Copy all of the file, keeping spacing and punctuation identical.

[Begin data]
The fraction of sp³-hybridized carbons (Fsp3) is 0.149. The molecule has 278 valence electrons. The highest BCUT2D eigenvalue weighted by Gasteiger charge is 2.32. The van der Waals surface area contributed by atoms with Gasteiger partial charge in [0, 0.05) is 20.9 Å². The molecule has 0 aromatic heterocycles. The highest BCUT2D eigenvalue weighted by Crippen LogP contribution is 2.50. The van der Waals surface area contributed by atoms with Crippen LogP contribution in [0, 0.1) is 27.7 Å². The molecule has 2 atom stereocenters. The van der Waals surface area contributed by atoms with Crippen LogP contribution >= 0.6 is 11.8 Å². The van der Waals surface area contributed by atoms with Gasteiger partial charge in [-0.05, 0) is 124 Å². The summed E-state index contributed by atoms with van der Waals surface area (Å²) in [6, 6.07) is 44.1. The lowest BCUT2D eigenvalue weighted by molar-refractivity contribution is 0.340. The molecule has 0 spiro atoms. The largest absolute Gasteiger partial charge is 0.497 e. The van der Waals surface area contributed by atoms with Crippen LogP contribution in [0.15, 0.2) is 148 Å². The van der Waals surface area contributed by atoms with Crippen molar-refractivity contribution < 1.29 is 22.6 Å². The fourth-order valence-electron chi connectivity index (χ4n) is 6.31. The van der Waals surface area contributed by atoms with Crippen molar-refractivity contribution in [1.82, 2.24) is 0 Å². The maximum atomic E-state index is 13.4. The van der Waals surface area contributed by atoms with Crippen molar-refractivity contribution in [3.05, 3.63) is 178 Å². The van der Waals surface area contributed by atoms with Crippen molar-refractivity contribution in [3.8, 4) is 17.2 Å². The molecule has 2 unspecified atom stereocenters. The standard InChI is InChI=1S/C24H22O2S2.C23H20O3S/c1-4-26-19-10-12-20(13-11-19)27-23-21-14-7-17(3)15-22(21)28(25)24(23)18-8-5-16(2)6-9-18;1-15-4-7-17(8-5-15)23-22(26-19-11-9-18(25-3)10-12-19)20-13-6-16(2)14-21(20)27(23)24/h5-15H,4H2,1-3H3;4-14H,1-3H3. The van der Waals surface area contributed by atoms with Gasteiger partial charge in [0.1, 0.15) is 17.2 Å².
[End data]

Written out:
The fraction of sp³-hybridized carbons (Fsp3) is 0.149. The molecule has 278 valence electrons. The highest BCUT2D eigenvalue weighted by Gasteiger charge is 2.32. The van der Waals surface area contributed by atoms with Gasteiger partial charge in [0, 0.05) is 20.9 Å². The molecule has 0 aromatic heterocycles. The highest BCUT2D eigenvalue weighted by Crippen LogP contribution is 2.50. The van der Waals surface area contributed by atoms with Crippen LogP contribution in [0, 0.1) is 27.7 Å². The molecule has 2 atom stereocenters. The van der Waals surface area contributed by atoms with Crippen LogP contribution >= 0.6 is 11.8 Å². The van der Waals surface area contributed by atoms with Gasteiger partial charge in [-0.05, 0) is 124 Å². The summed E-state index contributed by atoms with van der Waals surface area (Å²) in [6, 6.07) is 44.1. The lowest BCUT2D eigenvalue weighted by molar-refractivity contribution is 0.340. The molecule has 0 spiro atoms. The largest absolute Gasteiger partial charge is 0.497 e. The van der Waals surface area contributed by atoms with Crippen LogP contribution in [0.15, 0.2) is 148 Å². The van der Waals surface area contributed by atoms with Crippen molar-refractivity contribution < 1.29 is 22.6 Å². The fourth-order valence-electron chi connectivity index (χ4n) is 6.31. The van der Waals surface area contributed by atoms with Crippen molar-refractivity contribution in [1.82, 2.24) is 0 Å². The maximum atomic E-state index is 13.4. The van der Waals surface area contributed by atoms with Crippen molar-refractivity contribution in [3.05, 3.63) is 178 Å². The van der Waals surface area contributed by atoms with Crippen molar-refractivity contribution in [3.8, 4) is 17.2 Å². The molecule has 2 unspecified atom stereocenters. The standard InChI is InChI=1S/C24H22O2S2.C23H20O3S/c1-4-26-19-10-12-20(13-11-19)27-23-21-14-7-17(3)15-22(21)28(25)24(23)18-8-5-16(2)6-9-18;1-15-4-7-17(8-5-15)23-22(26-19-11-9-18(25-3)10-12-19)20-13-6-16(2)14-21(20)27(23)24/h5-15H,4H2,1-3H3;4-14H,1-3H3. The van der Waals surface area contributed by atoms with Gasteiger partial charge in [0.1, 0.15) is 17.2 Å².